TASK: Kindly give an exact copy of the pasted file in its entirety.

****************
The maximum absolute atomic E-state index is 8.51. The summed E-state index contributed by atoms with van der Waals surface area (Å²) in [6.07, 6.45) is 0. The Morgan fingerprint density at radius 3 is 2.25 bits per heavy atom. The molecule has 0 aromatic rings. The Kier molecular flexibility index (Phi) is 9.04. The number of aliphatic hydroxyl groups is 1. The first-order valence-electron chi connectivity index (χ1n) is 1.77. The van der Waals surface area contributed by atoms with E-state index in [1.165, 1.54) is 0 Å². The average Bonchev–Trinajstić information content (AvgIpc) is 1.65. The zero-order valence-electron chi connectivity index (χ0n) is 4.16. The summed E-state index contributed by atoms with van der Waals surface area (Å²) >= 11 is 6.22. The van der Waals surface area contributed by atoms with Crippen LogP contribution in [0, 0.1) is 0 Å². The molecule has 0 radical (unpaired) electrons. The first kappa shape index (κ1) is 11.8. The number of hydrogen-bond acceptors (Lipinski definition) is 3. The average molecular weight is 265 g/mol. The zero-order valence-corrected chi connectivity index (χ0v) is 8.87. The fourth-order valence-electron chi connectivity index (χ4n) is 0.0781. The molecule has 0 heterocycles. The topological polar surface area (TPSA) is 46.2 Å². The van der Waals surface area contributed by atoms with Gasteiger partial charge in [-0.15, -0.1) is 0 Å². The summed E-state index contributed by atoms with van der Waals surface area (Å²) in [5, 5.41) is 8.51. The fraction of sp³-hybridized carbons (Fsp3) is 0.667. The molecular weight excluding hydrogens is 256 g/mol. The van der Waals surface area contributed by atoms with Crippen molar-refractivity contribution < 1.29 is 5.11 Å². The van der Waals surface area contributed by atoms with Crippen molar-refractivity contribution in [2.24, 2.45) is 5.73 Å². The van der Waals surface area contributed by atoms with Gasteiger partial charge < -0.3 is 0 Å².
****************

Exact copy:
The maximum absolute atomic E-state index is 8.51. The summed E-state index contributed by atoms with van der Waals surface area (Å²) in [6.07, 6.45) is 0. The Morgan fingerprint density at radius 3 is 2.25 bits per heavy atom. The molecule has 0 aromatic rings. The Kier molecular flexibility index (Phi) is 9.04. The number of aliphatic hydroxyl groups is 1. The first-order valence-electron chi connectivity index (χ1n) is 1.77. The van der Waals surface area contributed by atoms with E-state index in [1.165, 1.54) is 0 Å². The average Bonchev–Trinajstić information content (AvgIpc) is 1.65. The zero-order valence-electron chi connectivity index (χ0n) is 4.16. The summed E-state index contributed by atoms with van der Waals surface area (Å²) >= 11 is 6.22. The van der Waals surface area contributed by atoms with Crippen LogP contribution in [0, 0.1) is 0 Å². The molecule has 0 radical (unpaired) electrons. The first kappa shape index (κ1) is 11.8. The number of hydrogen-bond acceptors (Lipinski definition) is 3. The average molecular weight is 265 g/mol. The zero-order valence-corrected chi connectivity index (χ0v) is 8.87. The fourth-order valence-electron chi connectivity index (χ4n) is 0.0781. The molecule has 0 heterocycles. The topological polar surface area (TPSA) is 46.2 Å². The van der Waals surface area contributed by atoms with Gasteiger partial charge in [-0.15, -0.1) is 0 Å². The summed E-state index contributed by atoms with van der Waals surface area (Å²) in [5, 5.41) is 8.51. The fraction of sp³-hybridized carbons (Fsp3) is 0.667. The molecular weight excluding hydrogens is 256 g/mol. The van der Waals surface area contributed by atoms with Crippen molar-refractivity contribution < 1.29 is 5.11 Å². The van der Waals surface area contributed by atoms with Crippen molar-refractivity contribution in [2.24, 2.45) is 5.73 Å². The van der Waals surface area contributed by atoms with Gasteiger partial charge < -0.3 is 0 Å².